One of the weaknesses of many student films that there is often too much focus on dialogue. How do you convey an important fact about your character without having them talk about it?

The answer is visual storytelling: a combination of camera, acting, mise en scene, editing, lighting and sound.

Let’s just say that your main character’s father died and it has taken a huge toll on his life. Using dialogue is the lazy way to establish this for your audience. “I’ve been finding it really tough since Dad died,” he tells his friend. A more sophisticated filmmaker will show this to his audience. Perhaps you have a whole sequence where the character is alone at home, wan light spilling in through the kitchen window. Cut to a framed photograph of the character and his father, pull focus to reveal a vase of flowers in the foreground, then cut to a handwritten card with the words ‘loving memory’ visible. A sombre piece of piano music plays in the background. Sure its a little cliched but it’s definitely a more interesting way to establish this for the audience than simply conveying it through dialogue.

When you’re first starting out as a filmmaker, it’s very tempting to show everything. Let’s imagine that in the opening sequence of your film, your protagonist meets a girl on his way to school and falls madly in love. An inexperienced filmmaker would feel compelled to show every aspect of the character’s morning routine: the alarm clock, feet hitting the floor, turning on the shower, taking a towel off the rack, toast popping up in the toaster, getting a jar of peanut butter from the pantry, spreading the peanut butter on the toast, pouring a glass of orange juice, grabbing his schoolbag and heading out the door. All of this is utterly unnecessary. It has nothing to do with the story. It’s irrelevant. A much better way to do this would be to start with your character picking up his school bag and leaving for school. While he’s walking down the street, we cut to a point of view shot of a girl walking in the opposite direction. Cut to a close up of his gobsmacked expression. Throwing the audience directly into the action is a much more engaging way to start your film. Some screenwriters suggest entering a scene late and leaving early. What does this mean? Basically start the scene in the middle of conflict. End the scene before it gets boring. If you find yourself falling into this trap, consider revisiting the ways that filmmakers can manipulate time.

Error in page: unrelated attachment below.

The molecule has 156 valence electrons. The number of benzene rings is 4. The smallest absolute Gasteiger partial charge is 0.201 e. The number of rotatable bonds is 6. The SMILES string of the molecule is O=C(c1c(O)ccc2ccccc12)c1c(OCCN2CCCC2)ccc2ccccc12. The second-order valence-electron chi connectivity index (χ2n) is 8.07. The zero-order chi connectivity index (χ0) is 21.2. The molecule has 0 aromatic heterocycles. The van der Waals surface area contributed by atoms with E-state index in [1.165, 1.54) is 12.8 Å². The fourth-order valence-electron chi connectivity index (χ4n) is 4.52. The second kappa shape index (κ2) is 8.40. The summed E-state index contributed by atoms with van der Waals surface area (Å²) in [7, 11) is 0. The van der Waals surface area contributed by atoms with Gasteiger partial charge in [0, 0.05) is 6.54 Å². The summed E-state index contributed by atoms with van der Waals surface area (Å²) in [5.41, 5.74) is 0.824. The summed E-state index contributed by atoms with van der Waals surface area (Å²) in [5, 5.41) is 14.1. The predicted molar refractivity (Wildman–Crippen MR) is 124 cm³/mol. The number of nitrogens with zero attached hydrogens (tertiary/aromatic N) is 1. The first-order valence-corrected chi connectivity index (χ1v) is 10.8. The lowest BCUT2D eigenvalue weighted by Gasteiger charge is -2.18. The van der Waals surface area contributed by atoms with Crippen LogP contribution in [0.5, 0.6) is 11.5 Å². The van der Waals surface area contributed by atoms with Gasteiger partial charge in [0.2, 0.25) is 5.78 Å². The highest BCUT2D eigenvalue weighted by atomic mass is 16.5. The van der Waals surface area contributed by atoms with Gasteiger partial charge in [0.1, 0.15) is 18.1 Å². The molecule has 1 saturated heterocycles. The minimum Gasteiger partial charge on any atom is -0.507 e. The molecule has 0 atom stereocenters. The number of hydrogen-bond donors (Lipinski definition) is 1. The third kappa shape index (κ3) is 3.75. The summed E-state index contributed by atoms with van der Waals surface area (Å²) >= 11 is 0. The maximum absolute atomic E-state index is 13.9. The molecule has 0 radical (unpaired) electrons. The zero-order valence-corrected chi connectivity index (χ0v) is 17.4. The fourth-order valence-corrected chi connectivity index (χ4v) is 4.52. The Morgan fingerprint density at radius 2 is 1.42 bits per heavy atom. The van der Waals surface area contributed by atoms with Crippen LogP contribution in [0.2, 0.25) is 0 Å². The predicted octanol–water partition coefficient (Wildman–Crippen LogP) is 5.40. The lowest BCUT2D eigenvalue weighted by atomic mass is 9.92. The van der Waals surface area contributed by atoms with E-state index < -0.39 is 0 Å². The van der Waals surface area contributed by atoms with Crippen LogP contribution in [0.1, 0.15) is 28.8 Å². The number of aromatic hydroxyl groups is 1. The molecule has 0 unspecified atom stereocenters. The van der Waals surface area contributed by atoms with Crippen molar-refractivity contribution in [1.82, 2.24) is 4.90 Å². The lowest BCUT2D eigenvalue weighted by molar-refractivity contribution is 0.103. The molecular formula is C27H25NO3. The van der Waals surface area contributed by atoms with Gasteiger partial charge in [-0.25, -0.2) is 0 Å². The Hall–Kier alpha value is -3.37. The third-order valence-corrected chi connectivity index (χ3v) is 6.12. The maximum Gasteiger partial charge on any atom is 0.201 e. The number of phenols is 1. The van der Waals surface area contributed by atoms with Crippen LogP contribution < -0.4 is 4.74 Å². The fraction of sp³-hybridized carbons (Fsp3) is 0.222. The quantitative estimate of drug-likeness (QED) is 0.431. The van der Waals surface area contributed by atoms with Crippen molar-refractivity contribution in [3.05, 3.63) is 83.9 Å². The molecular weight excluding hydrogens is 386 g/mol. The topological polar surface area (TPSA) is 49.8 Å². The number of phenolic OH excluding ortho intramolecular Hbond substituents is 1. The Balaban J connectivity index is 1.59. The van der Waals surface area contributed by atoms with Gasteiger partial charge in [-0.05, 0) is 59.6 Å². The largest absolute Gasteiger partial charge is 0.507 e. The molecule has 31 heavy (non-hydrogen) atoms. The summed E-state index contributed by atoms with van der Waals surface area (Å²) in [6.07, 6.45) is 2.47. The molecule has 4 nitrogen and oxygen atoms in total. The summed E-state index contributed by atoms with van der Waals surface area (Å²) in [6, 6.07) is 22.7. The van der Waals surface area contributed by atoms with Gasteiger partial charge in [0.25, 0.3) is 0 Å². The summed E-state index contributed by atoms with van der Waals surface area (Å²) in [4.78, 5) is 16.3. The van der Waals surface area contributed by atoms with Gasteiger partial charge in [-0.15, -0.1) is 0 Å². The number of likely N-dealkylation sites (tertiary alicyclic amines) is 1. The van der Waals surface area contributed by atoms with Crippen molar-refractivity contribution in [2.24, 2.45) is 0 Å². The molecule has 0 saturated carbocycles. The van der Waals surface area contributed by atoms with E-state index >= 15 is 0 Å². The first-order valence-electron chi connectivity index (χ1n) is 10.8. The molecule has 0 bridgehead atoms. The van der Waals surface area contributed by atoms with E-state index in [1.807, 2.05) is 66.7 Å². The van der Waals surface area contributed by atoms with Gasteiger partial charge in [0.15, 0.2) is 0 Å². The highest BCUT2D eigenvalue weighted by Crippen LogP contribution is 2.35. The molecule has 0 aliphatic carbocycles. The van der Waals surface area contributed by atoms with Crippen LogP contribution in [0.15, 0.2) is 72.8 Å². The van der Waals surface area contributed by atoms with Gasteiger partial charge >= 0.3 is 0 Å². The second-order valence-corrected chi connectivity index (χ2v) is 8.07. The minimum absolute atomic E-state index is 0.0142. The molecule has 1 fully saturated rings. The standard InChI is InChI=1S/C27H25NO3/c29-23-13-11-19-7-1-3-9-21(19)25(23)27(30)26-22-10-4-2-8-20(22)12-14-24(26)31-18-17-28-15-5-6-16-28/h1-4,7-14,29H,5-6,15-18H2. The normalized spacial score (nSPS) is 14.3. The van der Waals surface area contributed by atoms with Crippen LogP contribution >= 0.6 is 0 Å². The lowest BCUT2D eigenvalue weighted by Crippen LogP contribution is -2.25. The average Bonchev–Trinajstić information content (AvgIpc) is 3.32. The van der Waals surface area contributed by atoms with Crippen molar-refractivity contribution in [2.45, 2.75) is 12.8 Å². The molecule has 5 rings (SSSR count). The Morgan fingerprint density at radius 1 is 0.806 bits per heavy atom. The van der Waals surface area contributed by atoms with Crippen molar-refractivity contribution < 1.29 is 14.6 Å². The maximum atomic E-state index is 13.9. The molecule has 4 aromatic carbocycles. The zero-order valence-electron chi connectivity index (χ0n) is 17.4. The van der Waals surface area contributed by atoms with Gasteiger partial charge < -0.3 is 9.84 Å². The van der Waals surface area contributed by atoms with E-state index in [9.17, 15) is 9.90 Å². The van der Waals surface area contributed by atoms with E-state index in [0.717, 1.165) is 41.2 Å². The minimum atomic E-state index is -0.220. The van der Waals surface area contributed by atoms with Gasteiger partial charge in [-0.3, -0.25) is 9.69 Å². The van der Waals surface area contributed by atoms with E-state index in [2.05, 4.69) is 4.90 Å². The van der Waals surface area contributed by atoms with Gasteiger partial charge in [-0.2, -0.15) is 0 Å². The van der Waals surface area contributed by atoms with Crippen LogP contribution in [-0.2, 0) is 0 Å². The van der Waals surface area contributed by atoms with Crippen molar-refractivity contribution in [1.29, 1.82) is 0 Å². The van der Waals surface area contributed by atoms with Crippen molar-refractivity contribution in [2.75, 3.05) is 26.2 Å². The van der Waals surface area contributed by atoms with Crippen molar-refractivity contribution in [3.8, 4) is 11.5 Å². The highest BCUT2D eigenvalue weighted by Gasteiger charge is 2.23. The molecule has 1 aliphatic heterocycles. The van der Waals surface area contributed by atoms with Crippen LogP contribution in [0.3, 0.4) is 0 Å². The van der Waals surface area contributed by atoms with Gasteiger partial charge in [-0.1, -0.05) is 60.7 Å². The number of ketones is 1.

Things to think about

When you are making a short film, here are ten things to think about when you are crafting a good story.

  1. Developing an idea. Coming up with an idea can be one of the most difficult stages in the film production process. Remember that ideas don’t just appear from nowhere. You need to watch films and experiment with technical equipment. Since film production can be such a long and difficult process, you need to decide on something that is going to sustain your interest. Make sure you also settle on an idea that is achievable. Limiting the number of characters and locations is a good way to reduce the complexity of your film. After all, there are a bunch of terrific films that occur in a single location, such as LifeboatBuried, Phone Booth and Devil. Recognise the possibilities of the locations and actors that are available to you.
  2. Pre-production. Because filmmaking is a time consuming process that requires the collaboration of many different people, planning your film is vitally important. For everything to run smoothly, you have to be extremely well organised. This means writing a treatment, developing a screenplay, completing a shotliststoryboards and call sheets. Going through this extensive planning process means that you have a clear sense of what you are going to make and you’re more likely to see your film through to completion.
  3. Casting. Selecting actors is one of the most difficult stages for amateur filmmakers who often rely on the generosity of their family and friends to act in their films. When you’re developing the idea for your film, think about available actors and the roles they could play. It’s no use planning to make The Godfather if your cast is composed entirely of your school friends. A seventeen year old boy in an ill-fitting suit is not going to make a convincing Vito Corleone. Maybe your parents or your grandparents would fit the role perfectly. Inappropriate casting is one of those things that will take your audience out of the moment and remind them that they’re watching a film.